To get a perspective on its real-life scale, just look at this shot of the rear. Two halves of a Star Wars planet are used for detailing, and these are not small parts – but they look tiny here! The greebling work combined with the geometrical shapes and the colour scheme all combine to make a seriously impressive spaceship.
I’ve been remodeling my home and thus have been living without a functioning kitchen for a couple of months now. Hence I am drawn to anything that closely resembles a functional kitchen. This LEGO kitchen by Scott Wilhelm features an amazing fridge that has functioning drawers in the freezer compartment and the vegetable drawers.
Scott even added a light feature for your late-night snacking. There is a lot to love about this creation. From the ornate wooden doors on the kitchen cabinets to the black cast iron handles. On the windowsill, we can spot a frog soap. I like the use of actual fabric to represent the curtains. However, I am glad that Scott did decide to go for a brick-built approach when it comes to the carpet on the floor. There are tons of lovely details to discover in this build but the one thing that makes it almost lifelike has to be the insane amount of fridge magnets sticking to the beautiful fridge. Oh and have you spotted the scouring pad?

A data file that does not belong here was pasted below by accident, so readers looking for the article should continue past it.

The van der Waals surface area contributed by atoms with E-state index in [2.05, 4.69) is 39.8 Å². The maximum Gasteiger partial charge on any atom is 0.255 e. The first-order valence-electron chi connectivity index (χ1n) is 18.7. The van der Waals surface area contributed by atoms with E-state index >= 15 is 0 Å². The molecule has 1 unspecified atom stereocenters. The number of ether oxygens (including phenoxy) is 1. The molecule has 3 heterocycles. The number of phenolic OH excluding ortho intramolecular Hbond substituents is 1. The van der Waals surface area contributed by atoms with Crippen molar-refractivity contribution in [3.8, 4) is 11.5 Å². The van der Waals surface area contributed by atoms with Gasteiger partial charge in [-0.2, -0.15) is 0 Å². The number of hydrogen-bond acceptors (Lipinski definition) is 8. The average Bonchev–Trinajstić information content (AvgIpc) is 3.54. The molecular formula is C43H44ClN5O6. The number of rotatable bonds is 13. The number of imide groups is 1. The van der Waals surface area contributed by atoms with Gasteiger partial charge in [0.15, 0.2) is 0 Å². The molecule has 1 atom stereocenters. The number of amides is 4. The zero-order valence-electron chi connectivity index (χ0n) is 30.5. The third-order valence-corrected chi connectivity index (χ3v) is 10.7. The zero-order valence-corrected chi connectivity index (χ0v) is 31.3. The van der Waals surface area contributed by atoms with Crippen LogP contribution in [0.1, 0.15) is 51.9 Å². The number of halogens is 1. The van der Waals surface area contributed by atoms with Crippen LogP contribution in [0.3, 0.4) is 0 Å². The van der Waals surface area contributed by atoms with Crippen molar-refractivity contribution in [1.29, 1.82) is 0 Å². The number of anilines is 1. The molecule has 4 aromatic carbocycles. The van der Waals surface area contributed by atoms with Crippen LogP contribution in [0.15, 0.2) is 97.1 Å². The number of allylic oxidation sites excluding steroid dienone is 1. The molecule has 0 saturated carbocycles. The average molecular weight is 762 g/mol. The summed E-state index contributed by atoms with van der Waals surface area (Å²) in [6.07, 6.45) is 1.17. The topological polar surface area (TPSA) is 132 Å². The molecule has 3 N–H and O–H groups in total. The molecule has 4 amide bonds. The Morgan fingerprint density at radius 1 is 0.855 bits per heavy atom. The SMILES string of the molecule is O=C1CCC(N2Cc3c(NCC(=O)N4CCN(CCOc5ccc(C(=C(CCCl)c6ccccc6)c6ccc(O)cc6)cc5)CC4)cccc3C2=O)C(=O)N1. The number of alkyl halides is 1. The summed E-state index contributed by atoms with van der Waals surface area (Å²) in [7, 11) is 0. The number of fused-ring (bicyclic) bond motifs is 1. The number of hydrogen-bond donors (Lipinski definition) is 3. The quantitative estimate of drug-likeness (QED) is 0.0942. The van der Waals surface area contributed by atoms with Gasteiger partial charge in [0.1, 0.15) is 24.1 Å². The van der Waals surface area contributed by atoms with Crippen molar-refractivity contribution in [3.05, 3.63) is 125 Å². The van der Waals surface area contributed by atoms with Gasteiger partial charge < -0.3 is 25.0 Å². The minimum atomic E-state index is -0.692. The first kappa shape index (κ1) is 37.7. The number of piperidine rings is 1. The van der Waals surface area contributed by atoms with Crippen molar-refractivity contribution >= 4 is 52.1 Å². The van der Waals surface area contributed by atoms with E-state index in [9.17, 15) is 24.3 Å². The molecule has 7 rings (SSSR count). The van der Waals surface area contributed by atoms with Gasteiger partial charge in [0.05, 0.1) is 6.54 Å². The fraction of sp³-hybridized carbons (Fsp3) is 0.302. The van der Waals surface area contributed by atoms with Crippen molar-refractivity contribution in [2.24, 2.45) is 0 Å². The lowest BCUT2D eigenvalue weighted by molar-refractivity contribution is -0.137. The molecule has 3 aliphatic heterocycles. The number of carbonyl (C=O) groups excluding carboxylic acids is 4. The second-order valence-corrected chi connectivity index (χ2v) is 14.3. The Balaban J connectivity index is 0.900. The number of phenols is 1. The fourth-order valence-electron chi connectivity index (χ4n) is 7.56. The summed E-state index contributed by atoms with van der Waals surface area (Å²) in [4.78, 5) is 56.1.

Want to see more LEGO kitchens? Click here!